Youth Conditioning Drills (without the Bag Skate)

When I grew up playing hockey through the 90s, our conditioning came through grueling skating drills, like full ice bag skates at full speed or doing drills such as lines (or sometimes known as a ladder drill).

Today, we don’t see this utilized as much – and for good reason. USA Hockey’s ADM system recommends getting away from bag skates, but also for younger skaters, they simply are not fun and will lead to practices kids don’t want to participate in, and at the end of the day, they don’t teach much. We don’t need to bag these kids to build stamina. Instead, we can put better conditioning into drills. Doing this allows coaches to make the most of ice time, and still focus on conditioning.

In his Virtual Hockey Summit presentation titled How to integrate conditioning into your practice plan, coach Doug Crashley lays out three ways to work conditioning into your practice plan. While he spends time focusing on measurement, something I don’t think is necessary at the youth level, his advice on bringing in conditioning drills are worth paying attention to.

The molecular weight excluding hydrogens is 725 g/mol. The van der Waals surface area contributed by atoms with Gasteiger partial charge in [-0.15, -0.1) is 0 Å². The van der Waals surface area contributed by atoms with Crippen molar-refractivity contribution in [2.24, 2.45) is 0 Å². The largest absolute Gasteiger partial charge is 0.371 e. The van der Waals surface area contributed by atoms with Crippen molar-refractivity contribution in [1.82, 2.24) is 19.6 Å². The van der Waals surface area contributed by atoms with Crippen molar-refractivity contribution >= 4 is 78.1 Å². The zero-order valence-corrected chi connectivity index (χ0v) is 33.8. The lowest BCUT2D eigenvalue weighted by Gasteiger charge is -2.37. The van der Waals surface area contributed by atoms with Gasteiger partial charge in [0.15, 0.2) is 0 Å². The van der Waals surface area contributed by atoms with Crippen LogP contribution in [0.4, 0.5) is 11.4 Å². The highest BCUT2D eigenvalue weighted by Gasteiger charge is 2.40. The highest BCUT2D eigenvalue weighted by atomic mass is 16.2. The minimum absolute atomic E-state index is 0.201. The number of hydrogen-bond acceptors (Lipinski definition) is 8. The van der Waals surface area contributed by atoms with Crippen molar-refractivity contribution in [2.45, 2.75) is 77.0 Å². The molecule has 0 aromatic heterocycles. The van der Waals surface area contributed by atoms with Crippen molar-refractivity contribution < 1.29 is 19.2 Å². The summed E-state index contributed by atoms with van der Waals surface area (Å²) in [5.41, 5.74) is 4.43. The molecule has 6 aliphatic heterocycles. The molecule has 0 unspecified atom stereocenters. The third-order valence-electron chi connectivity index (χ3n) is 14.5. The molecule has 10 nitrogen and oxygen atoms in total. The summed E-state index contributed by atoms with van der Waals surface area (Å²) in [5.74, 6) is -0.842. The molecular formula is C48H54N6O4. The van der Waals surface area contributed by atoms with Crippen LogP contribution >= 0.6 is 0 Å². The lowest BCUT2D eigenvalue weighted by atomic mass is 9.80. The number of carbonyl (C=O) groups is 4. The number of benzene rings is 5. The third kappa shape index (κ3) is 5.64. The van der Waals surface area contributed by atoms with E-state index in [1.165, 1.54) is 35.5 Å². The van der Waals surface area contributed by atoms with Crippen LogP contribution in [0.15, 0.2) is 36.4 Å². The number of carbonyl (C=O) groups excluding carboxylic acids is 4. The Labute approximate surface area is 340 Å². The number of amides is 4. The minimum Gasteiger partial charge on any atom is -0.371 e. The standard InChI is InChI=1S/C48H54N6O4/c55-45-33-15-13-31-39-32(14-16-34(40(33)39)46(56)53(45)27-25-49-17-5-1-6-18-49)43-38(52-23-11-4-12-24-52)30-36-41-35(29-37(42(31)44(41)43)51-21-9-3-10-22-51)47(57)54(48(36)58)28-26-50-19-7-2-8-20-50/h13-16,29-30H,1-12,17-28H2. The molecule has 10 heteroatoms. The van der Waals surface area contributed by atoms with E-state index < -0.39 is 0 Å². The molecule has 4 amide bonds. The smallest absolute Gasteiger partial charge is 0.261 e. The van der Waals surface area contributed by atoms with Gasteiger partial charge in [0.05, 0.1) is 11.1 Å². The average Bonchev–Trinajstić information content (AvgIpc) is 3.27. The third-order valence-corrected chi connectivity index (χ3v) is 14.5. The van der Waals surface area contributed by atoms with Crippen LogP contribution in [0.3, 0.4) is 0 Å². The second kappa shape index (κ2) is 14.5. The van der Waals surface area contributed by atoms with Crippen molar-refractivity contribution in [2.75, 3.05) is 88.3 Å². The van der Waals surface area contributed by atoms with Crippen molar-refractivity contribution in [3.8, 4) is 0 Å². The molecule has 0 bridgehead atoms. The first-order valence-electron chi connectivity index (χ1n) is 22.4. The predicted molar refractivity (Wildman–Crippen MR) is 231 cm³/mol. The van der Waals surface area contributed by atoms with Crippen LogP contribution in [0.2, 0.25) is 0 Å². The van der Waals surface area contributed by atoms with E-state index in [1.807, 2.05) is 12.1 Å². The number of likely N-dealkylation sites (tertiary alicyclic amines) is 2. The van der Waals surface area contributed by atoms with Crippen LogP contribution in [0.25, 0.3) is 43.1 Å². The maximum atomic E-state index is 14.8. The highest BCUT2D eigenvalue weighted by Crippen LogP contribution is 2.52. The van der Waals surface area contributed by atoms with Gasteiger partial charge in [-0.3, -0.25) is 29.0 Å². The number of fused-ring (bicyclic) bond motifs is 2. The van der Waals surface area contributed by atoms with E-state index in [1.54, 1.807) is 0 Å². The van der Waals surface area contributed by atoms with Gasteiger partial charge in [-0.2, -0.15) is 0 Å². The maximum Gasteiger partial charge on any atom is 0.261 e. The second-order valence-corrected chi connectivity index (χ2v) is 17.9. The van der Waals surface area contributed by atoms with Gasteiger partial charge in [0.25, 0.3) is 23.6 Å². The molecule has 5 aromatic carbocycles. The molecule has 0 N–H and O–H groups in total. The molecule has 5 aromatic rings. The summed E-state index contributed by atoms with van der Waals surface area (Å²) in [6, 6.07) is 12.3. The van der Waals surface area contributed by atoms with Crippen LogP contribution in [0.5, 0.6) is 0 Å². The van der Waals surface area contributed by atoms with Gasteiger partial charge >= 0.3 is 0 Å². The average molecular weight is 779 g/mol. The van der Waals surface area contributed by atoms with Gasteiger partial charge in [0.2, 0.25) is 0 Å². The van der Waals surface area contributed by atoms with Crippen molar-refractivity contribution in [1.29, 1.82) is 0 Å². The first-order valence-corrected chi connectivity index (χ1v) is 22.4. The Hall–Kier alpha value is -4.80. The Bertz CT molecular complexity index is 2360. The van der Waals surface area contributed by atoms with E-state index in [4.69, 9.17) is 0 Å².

You can achieve this conditioning through off-ice work, and then my favorite, game play or game like drills. These are ones we can easily bring into youth level practices and keep practice fun, while heavily focused on conditioning and development.

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